Is Patriot an upgrade? For sure. It’s completely devoid of forces outside of a snappy corkscrew, but it’s now perfectly reridable. I only got one ride up front, but I can’t recall a single instance where it bashed my head against the OSTR. I think Patriot was Cedar Fair’s plan to take Hydra out of the running as the worst floorless. 6 out of 10

 

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They say you can’t polish a turd, but CGA tried with Patriot.

 

The one show we weren’t going to miss was It’s Christmas Snoopy. We’re both Peanuts Fans and this seemed to be the signature show of the event. Much to our amazement, we walked in 5 minutes before the show and found front-row seats!

 

For the most part, it was a beautiful ice skating show to familiar Christmas songs. I was particularly impressed by how much skating Snoopy did. It cannot be easy maneuvering around in that big costume! The other skaters performed more daring stunts, including a few tandem lifts that were quite impressive.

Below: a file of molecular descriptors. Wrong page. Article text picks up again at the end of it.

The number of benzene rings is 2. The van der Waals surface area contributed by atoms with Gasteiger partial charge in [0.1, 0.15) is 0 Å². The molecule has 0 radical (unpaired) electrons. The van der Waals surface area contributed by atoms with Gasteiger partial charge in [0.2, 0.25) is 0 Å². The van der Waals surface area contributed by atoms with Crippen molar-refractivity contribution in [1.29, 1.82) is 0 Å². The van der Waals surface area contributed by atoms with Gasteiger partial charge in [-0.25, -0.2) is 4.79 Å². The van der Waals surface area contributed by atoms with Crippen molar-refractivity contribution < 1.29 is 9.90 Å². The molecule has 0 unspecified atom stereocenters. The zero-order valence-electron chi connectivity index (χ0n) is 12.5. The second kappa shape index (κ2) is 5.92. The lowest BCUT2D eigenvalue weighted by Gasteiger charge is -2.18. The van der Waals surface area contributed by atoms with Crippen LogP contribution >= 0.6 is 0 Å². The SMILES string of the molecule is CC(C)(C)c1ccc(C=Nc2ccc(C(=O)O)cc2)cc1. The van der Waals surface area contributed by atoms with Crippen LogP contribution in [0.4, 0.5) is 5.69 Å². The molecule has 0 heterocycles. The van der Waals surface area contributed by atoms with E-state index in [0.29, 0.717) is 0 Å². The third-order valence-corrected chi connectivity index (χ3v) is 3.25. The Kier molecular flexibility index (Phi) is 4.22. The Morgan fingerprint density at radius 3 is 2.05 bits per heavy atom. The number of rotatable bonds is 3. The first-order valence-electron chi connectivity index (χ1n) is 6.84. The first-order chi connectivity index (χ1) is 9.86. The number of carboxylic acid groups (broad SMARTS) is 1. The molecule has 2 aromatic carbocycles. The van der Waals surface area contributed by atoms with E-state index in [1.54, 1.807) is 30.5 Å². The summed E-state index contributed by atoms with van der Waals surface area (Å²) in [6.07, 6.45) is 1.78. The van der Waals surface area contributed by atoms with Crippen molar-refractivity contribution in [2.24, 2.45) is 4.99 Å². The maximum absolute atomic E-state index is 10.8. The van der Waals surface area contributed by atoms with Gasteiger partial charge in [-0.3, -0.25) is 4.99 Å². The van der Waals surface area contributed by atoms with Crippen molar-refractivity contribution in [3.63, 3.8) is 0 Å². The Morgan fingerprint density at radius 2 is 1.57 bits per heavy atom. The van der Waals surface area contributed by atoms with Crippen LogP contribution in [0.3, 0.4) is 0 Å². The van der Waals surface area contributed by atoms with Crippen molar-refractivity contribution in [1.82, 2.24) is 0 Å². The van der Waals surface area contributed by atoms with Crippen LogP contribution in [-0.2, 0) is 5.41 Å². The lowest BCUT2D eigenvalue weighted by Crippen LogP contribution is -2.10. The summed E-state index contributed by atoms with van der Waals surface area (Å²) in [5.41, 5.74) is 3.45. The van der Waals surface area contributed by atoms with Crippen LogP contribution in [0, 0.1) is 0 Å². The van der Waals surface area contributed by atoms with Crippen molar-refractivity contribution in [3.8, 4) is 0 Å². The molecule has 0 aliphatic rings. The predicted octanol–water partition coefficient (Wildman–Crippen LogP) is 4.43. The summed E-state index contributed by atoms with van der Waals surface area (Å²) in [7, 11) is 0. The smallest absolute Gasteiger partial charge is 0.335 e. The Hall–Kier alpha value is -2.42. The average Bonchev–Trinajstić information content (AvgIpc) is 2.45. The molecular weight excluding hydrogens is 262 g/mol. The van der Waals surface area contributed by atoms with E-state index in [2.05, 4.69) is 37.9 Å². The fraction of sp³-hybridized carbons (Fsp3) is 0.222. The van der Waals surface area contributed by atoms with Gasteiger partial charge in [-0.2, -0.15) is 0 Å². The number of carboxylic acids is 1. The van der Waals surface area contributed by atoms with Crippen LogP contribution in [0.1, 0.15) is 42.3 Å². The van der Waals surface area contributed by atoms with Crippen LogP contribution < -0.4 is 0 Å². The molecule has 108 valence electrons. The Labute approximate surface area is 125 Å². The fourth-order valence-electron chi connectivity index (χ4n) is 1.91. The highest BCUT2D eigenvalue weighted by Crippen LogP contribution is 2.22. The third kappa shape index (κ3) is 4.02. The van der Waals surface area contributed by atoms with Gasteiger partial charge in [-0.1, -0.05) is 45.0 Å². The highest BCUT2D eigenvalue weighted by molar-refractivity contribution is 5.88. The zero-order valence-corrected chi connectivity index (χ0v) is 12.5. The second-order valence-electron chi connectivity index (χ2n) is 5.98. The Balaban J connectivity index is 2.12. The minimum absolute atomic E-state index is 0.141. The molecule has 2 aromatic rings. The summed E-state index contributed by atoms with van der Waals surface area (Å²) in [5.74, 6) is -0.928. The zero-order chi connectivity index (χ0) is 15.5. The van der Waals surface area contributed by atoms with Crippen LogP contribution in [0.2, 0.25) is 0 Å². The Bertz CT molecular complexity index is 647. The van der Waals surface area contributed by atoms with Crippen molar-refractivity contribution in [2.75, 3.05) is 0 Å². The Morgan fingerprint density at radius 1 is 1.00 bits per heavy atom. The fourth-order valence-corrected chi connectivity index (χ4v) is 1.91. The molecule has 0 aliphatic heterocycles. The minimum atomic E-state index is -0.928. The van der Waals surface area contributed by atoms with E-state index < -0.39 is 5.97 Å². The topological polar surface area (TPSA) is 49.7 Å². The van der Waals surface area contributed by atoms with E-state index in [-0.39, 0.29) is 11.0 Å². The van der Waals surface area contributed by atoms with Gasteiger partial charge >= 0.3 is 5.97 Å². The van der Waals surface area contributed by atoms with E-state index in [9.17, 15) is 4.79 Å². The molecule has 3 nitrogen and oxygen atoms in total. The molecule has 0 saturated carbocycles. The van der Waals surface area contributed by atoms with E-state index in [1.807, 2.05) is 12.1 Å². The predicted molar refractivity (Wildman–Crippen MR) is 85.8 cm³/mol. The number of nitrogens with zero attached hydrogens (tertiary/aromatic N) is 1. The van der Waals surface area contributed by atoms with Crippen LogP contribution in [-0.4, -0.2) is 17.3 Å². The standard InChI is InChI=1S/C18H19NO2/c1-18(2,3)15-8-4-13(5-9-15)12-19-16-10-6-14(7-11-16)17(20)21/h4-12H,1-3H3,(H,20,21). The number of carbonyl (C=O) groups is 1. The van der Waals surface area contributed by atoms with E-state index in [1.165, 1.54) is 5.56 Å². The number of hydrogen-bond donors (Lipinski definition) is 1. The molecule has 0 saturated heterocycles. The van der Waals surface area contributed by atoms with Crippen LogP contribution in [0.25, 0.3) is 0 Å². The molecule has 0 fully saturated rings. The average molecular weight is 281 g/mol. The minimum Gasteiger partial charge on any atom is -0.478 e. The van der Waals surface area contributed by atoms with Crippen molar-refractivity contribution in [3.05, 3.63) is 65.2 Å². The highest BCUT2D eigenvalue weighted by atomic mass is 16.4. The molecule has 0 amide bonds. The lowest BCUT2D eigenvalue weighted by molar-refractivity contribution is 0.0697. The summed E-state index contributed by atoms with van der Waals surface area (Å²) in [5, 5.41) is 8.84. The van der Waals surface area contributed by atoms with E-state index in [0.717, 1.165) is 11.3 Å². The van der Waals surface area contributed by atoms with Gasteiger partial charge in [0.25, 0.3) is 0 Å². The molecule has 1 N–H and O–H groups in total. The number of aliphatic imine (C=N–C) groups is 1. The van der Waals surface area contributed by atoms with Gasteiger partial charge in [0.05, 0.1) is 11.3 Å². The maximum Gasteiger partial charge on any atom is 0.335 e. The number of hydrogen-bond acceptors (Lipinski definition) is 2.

There were some WTF moments of the show though. Four in particular standout.

 

1) At one point Snoopy bent over, presented his booty to the audience, and shook it for all to see.

2) Snoopy sat on a throne while a scantily clad woman lying on the armchair stroked him.

3) The Christmas tunes were broken up by Aaron Carter’s “I Want Candy” at one point.

4) The actors chucked snow and iceballs into the audience at one point. The former makes sense, but I saw one child get drilled in the eye with an iceball and start crying. I’m glad the parents weren’t busy recording the moment on their iPhone or anything…

 

Ultimately, I really enjoyed the show even if it did have some weird parts.

 

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I was surprised how many tricks Snoopy did. It can't be easy in that costume!

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Snoopy turned on his doghouse.

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And then got turned on himself.

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I think Snoopy would be good friends with the Joker. Just a hunch.

 

Instead of completing the loop, we backtracked past the tree to reach Flight Deck. It may be one of the oldest B&M inverts and if it weren’t so short, I think people would call it one of the best. This is one intense coaster.

 

When you feel the yank down the first drop, you know you’re on an old-school B&M. The vertical loop was pretty darn forceful and that’s followed by a crazy upwards helix guaranteed to make your legs go numb. That’s followed by a quick dive and a furious zero-G roll before the finale.